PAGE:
Title: Temperature and salinity data assimilation in the tropical Atlantic and a new
method of currents initialization
Speaker: Clemente A. S. Tanajura
Affiliation: National Laboratory for Scientific Computing, Brazil
Date: November 16, 2005 at 3:00 p.m.
Abstract: Short-term ocean data assimilation experiments were performed in the tropical
Atlantic with a Kalman filter and the Barnes method. The model used in the
experiments was the GFDL MOM_3 model. The experiments used temperature vertical
profiles and/or salinitity vertical profiles. The temperature only experiments
created a strong wavy and unrealistic pattern. The assimilation of both
temperature and salinity produced much better results. A method of correction
of currents due to perturbations caused the temperature assimilation is also
Title: Land Surface Impact on Global Warming: A Remote Sensing and GCM Study
Speaker: Menglin Jin
Affiliation: Visiting Scientist, Climate and Radiation Branch, GSFC, NASA
Dept. of Atmospheric & Oceanic Sci., University of Maryland, College Park
Abstract: We examined land impacts on surface temperature and atmosphere
conditions at global, continental, regional, and local scales, with use of
20-years of Advanced Very High Resolution Radiometer (AVHRR) observations,
5-years of National Aeronautics and Space Administration (NASA) Terra Moderate
Resolution Imaging Spectroradiometer (MODIS) observations, as well as
the National Center for Atmospheric Research (NCAR) Community Land Model
(CLM2). Land Surface Skin Temperature shows larger increase rate than
SST, suggesting the unique physical process, namely, land cover/land
use change, is critically responsible for surafce climate variations. As an
extreme case of land cover change, we emphasize on detecting and
simulating urbanization impact. Both observations and model simulations
reveal that urban regions significantly modify surafce tempertaure and
rainfall, by changing aerosols, clouds, and surface physical
Title: Simulation of 20th century climate change in the GFDL Coupled Models
Speaker: Tom Delworth
Affiliation: NOAA
Date: November 30, 2005 at 3:00 p.m.

Ensembles of simulations for the 20th century
have recently been conducted at GFDL as part of the 2007 IPCC
process. The simulations were conducted with two new climate
models recently developed at GFDL. The new models (CM2.0 and CM2.1)
consist of recently developed atmospheric, oceanic, sea ice, and
land component models, and do not use flux adjustments. The
models simulate current climate in a realistic manner, including
a substantially improved simulation of ENSO relative to previous
models. Much of the output from these simulations is
freely available on the web.

In this presentation we examine several aspects of 20th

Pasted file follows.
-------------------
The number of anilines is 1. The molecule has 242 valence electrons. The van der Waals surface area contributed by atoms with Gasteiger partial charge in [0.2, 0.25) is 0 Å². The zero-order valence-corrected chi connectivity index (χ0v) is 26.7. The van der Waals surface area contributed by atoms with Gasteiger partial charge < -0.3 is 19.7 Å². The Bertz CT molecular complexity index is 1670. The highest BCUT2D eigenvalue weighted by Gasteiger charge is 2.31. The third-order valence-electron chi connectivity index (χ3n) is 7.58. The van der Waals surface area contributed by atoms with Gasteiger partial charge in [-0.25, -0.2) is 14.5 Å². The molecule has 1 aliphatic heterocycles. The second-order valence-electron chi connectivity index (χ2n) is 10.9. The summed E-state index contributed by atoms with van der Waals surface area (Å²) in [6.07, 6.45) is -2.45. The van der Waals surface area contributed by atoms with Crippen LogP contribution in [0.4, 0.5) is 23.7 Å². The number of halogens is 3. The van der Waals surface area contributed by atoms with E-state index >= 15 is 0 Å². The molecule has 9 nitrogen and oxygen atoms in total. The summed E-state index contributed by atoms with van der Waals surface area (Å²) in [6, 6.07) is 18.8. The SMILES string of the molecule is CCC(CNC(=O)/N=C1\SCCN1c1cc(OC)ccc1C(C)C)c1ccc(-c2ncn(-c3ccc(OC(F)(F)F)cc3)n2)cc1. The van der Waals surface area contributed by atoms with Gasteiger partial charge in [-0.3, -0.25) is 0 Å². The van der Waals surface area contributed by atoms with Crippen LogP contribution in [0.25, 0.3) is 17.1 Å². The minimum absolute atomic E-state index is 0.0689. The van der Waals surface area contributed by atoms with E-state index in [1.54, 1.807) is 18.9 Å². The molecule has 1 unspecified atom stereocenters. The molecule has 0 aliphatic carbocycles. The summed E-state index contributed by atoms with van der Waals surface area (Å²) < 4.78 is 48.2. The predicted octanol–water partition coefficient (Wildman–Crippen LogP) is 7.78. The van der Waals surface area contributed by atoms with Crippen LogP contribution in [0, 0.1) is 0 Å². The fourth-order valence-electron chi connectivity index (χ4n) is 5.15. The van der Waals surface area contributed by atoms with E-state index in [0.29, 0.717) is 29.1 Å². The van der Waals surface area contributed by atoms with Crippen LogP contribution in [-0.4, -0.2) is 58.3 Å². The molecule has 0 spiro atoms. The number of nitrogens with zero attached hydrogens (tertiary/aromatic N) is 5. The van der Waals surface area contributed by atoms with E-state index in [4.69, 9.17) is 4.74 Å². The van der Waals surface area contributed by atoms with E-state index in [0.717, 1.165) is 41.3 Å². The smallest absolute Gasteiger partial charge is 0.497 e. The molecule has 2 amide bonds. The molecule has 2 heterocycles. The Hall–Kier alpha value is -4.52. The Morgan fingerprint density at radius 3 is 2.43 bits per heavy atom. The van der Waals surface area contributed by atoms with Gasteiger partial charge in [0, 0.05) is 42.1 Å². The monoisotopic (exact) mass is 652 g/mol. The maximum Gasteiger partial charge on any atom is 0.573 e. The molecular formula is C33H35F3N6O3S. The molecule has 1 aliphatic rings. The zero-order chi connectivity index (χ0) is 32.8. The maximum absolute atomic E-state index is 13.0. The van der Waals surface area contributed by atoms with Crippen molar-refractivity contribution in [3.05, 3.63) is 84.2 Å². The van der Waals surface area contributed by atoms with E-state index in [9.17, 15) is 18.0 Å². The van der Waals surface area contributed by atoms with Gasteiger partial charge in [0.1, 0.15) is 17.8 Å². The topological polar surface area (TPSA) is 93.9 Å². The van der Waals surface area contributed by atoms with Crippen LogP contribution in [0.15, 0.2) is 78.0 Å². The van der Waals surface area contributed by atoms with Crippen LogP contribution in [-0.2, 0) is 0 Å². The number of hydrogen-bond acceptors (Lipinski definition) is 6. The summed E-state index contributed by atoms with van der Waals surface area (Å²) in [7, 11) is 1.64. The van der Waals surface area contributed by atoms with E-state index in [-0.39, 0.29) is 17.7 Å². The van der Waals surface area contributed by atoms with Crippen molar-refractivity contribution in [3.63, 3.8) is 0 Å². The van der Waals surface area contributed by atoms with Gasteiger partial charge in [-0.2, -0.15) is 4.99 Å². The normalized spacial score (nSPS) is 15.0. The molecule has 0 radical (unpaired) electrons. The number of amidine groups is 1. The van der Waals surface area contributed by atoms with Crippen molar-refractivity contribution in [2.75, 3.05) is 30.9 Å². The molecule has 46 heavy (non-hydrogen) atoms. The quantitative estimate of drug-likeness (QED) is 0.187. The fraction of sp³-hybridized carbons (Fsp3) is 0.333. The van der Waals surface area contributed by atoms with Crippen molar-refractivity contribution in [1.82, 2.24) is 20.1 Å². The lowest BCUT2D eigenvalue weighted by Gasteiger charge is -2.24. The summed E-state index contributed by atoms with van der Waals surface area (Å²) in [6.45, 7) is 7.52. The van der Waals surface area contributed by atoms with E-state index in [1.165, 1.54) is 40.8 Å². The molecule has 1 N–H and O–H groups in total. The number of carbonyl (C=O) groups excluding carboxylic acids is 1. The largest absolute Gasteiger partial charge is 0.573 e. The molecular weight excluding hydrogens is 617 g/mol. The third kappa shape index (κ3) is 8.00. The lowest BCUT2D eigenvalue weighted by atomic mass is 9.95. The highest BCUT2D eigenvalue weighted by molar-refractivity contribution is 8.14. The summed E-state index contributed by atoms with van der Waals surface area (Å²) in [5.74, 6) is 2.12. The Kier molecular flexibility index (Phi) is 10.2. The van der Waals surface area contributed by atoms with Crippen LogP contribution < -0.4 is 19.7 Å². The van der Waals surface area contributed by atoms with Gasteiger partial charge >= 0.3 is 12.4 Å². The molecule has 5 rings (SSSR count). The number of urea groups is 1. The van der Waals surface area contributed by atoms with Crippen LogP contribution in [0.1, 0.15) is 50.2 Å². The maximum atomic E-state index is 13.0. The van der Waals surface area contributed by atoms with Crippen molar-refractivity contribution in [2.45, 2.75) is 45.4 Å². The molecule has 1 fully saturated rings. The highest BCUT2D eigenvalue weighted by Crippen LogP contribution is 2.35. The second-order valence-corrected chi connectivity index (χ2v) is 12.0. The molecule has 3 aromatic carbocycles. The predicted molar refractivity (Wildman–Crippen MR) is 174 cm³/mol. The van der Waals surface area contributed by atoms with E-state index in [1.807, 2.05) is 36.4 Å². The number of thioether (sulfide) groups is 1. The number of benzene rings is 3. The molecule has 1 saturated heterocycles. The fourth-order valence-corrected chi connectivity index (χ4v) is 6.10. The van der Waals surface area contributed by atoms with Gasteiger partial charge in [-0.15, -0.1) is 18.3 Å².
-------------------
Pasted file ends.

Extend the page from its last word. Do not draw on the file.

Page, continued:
century climate change simulated n these models. We first assess
to what degree simulated trends in atmospheric and oceanic
temperature are consistent with observations, and to what extent
they are attributable to both natural and anthropogenic forcings.

We next examine the nature of simulated changes in the
Atlantic thermohaline circulation (THC). Previous work has suggested
that the THC will decrease in response to increasing
greenhouse gases. Our results suggest that increasing anthropogenic
aerosols in the 20th century may play an important role in delaying
any THC weakening.

Finally, we examine the simulation of the Sahelian drought
in the latter half of the 20th century. The Sahelian
drought emerges as a response to anthropogenic forcing in
these coupled model simulations, and is inconsistent with internal
variability as estimated from the coupled model. Diagnostics
relevant to the simulated Sahelian drought are presented, including
the relationship between the drought and global SST patterns.

Title: Betting on the Forecast: Methods for Risk Management, Information Identification, and Resource Allocation in an Ensemble Weather Prediction System
Speaker: Dr. Leonard Smith
Affiliation: Oxford Centre for Industrial and Applied Mathematics, Pembroke College, Oxford, UK
Date: December 14, 2005 at 3:00 p.m.
Abstract: Interpreting the relative value of competing forecasting systems through risk neutral (Kelly) betting strategies provides intuitive measures of relative skill which reflect proper skill scores. In addition to direct application to risk management, which often benefit from NOT interpreting a probabilistic forecast as a probability forecast, this "weather roulette" approach also suggests insights on questions of meteorological interest and into operational decision support. How do we compare the information content of a singleton ensemble (say, one hi-res model run) with that of a larger ensemble of lower resolution model runs? Can we demonstrate that combining these two ensembles together has probabilistic skill against climatology at a lead time of 5 days? of 10? Does the weight assigned to the hi-res run at larger lead times justify its greater cost per realization? Does the information in current simulation justify forecasting "beyond the second moment"? How does a "Bayesian Update" strategy compare with ad hoc methods which focus on the information inputs currently available to the forecaster? After a brief introduction to the dangers merely evaluating the "ensemble mean", these questions are discussed in the context of the ECMWF forecast system, as evaluated on physical observations. The talk aims more to clarify the use and application these tools than to resolve any particualr point of current operational practice.